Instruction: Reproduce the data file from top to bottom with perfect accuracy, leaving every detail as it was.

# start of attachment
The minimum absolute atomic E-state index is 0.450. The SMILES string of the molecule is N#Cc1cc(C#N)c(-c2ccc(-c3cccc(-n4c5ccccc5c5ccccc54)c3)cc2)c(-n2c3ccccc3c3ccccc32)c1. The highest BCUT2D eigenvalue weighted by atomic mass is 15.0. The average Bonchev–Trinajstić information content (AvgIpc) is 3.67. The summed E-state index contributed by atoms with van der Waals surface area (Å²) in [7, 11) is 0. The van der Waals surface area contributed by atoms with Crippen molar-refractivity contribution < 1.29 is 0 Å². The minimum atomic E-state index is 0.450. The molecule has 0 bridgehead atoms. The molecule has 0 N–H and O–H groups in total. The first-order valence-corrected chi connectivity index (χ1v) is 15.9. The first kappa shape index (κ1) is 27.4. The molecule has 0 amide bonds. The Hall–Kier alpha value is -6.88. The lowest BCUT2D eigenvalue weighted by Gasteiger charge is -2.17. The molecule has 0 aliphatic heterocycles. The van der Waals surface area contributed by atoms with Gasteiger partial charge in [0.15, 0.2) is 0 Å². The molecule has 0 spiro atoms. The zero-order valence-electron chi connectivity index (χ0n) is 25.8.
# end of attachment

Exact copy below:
The minimum absolute atomic E-state index is 0.450. The SMILES string of the molecule is N#Cc1cc(C#N)c(-c2ccc(-c3cccc(-n4c5ccccc5c5ccccc54)c3)cc2)c(-n2c3ccccc3c3ccccc32)c1. The highest BCUT2D eigenvalue weighted by atomic mass is 15.0. The average Bonchev–Trinajstić information content (AvgIpc) is 3.67. The summed E-state index contributed by atoms with van der Waals surface area (Å²) in [7, 11) is 0. The van der Waals surface area contributed by atoms with Crippen molar-refractivity contribution < 1.29 is 0 Å². The minimum atomic E-state index is 0.450. The molecule has 0 bridgehead atoms. The molecule has 0 N–H and O–H groups in total. The first-order valence-corrected chi connectivity index (χ1v) is 15.9. The first kappa shape index (κ1) is 27.4. The molecule has 0 amide bonds. The Hall–Kier alpha value is -6.88. The lowest BCUT2D eigenvalue weighted by Gasteiger charge is -2.17. The molecule has 0 aliphatic heterocycles. The van der Waals surface area contributed by atoms with Gasteiger partial charge in [0.15, 0.2) is 0 Å². The molecule has 0 spiro atoms. The zero-order valence-electron chi connectivity index (χ0n) is 25.8.